Friday, September 19, 2014

Sometimes I write stuff down just to do it. This is one of those times.
Last night I had a dream. (No, this will not be a long, weird dream story. Just a sort of long weird dream story, but indulge me)
As I often do, I dreamt I was back at UCSB, but the campus was filled with new and wildly modern buildings I did not recognize, like it really is now.
In these dreams, I start off about 20-years-old, but as they go along, slowly I turn back into myself: 56 with a family, a gut and a dog named Wally. This is what was happening because, as I was strolling through campus, I remember thinking: “I wonder if any of these students think I am a student?” Then I thought; “Who are you kidding? They think you’re a professor. An old professor.”
Out of nowhere, somebody hands me a package. Inside a manila envelope are about 10 pages of the most beautiful cursive handwriting I had ever seen. The writing was in green ink and it was on white thin paper. Paper that was so soft, delicate and light it was like tissue paper.
There was a note clipped to the pages explaining this was a letter from an old friend named Meg. 

Cut to: real life. Meg was a girl I knew best in 6th grade. She was nice and cute, and had a lot of freckles and was a great athlete. Yes, I had crush on Meg.
Meg and I did not stay in touch in high school and after, but I saw her at the 20-year high school reunion and was glad to talk to her. Meg had also lost her mother. 
So, back to the dream, I started hurriedly reading bits and pieces of the letter. It was about how Meg had gotten to know my mom at Northwestern, and how my mom had meant so much to her. It was about how much she loved my mom and how sorry she was that my mom had died.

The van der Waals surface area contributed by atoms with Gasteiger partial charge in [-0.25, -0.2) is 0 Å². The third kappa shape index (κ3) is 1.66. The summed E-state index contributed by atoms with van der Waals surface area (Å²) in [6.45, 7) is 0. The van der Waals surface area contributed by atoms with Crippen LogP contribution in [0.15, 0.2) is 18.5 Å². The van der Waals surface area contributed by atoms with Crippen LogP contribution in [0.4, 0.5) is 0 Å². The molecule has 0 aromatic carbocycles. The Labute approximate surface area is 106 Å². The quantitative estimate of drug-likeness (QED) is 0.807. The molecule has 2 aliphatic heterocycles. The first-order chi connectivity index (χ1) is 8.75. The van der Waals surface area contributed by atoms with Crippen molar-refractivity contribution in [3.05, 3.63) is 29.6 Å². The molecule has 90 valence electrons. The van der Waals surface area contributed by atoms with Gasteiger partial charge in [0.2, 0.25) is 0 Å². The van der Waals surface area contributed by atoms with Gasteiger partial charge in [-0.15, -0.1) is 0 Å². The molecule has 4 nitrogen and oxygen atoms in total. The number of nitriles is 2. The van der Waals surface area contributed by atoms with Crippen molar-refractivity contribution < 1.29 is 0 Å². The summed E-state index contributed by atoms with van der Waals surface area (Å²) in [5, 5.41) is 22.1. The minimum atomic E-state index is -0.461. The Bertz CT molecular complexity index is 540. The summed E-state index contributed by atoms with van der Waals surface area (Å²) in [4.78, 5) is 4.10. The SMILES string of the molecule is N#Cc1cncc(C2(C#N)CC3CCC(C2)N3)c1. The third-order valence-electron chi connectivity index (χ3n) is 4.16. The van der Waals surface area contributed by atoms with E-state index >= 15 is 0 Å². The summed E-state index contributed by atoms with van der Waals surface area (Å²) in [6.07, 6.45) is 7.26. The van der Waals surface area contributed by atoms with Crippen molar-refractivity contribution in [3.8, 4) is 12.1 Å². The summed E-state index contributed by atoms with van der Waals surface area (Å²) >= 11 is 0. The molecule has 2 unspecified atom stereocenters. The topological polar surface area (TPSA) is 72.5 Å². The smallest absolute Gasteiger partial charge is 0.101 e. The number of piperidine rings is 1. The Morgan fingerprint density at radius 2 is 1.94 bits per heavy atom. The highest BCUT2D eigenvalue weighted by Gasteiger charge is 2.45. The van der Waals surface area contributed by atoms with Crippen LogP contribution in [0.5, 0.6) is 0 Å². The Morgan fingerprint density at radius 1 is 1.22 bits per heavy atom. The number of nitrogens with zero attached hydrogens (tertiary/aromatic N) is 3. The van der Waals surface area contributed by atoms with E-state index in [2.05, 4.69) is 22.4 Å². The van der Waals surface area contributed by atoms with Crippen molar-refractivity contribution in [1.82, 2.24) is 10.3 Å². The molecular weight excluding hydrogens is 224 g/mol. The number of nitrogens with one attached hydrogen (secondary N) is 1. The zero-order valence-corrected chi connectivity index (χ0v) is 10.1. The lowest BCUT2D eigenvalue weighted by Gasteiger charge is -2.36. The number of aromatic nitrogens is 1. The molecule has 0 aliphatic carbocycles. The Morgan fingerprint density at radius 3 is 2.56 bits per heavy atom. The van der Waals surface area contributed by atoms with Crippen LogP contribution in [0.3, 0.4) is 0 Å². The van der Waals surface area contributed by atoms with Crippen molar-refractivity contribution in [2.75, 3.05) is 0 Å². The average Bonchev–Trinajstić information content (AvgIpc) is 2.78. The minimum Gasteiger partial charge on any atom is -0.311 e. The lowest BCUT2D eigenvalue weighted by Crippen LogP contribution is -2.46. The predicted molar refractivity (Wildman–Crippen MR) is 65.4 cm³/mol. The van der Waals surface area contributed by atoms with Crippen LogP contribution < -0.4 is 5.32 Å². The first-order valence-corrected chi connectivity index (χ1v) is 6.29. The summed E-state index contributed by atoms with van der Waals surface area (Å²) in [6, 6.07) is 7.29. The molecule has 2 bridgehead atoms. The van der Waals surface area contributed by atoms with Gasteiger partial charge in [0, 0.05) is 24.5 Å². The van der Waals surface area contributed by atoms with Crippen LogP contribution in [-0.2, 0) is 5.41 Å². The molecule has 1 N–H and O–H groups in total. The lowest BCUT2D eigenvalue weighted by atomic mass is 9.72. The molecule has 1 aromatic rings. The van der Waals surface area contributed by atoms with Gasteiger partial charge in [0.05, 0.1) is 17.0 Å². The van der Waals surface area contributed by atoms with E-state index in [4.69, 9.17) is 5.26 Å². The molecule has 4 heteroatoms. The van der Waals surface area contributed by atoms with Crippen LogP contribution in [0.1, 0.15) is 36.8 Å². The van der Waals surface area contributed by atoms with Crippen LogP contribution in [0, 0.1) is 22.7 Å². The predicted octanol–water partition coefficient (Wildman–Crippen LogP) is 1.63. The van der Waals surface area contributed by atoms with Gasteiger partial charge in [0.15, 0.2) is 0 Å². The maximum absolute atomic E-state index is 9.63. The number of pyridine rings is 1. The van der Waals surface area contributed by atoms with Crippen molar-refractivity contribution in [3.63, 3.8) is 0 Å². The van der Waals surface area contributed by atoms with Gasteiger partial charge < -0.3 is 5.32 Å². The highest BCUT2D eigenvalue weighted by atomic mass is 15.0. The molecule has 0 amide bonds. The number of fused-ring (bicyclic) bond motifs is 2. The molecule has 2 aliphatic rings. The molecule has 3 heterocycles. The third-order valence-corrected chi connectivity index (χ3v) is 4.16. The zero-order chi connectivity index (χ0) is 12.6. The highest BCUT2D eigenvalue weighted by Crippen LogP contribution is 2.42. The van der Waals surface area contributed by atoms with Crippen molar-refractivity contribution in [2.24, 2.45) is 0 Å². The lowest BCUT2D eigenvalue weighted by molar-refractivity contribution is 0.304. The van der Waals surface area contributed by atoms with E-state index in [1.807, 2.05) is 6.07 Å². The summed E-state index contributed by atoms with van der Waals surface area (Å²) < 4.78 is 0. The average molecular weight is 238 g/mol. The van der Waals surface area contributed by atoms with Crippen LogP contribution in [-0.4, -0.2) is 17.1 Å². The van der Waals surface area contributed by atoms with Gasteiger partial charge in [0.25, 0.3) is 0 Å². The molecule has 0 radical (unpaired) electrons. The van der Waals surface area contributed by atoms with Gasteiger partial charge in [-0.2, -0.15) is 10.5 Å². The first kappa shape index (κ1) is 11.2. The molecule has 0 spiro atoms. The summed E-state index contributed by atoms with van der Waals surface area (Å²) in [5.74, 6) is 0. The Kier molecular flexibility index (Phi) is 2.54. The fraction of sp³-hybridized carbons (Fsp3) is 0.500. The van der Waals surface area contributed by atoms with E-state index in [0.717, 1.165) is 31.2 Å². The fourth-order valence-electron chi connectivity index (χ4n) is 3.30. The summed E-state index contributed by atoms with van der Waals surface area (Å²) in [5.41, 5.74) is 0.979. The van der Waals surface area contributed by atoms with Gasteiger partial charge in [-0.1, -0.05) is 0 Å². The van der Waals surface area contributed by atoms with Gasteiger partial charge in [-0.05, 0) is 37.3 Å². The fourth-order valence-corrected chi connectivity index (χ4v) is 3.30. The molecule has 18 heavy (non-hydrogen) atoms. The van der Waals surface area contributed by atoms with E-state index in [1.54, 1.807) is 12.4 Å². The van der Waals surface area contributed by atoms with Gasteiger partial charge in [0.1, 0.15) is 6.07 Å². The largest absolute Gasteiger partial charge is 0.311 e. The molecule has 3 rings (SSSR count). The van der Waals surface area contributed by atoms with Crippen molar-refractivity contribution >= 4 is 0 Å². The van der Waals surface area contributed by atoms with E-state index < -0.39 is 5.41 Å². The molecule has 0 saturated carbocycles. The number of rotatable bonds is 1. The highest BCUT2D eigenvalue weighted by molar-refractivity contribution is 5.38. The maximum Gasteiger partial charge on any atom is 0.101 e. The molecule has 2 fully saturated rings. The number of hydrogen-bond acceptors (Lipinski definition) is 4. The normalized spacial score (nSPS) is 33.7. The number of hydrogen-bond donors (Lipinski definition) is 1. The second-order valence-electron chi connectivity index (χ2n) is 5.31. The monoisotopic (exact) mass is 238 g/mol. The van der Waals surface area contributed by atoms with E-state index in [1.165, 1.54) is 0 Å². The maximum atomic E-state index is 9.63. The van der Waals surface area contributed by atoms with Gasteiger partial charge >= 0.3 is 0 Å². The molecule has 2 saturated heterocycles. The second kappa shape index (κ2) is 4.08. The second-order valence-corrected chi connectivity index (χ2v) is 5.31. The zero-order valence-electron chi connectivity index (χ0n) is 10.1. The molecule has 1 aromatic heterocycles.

This wonderful, thoughtful letter meant so much to me, I started to cry. (First time crying in a dream) Then I got embarrassed about crying in public. Then I thought, no, if anyone is ashamed of me for crying about a beautiful letter from an old friend about my mom, well, screw them.

All I wanted to do was take this wonderful, beautifully hand-written letter and go somewhere private and read it alone. As I struggled to clumsily gather these delicate pages together, a strong breeze kicked up and blew all of the pages away.

Just like that, the letter was gone. 
Now I was really crying. Crying out of anger, rage, hurt and frustration. Then I felt a sudden calm. Somebody or something was telling me it was fine. It was good enough just to know this letter existed.

Then I woke up and went downstairs and kissed my dog, Wally.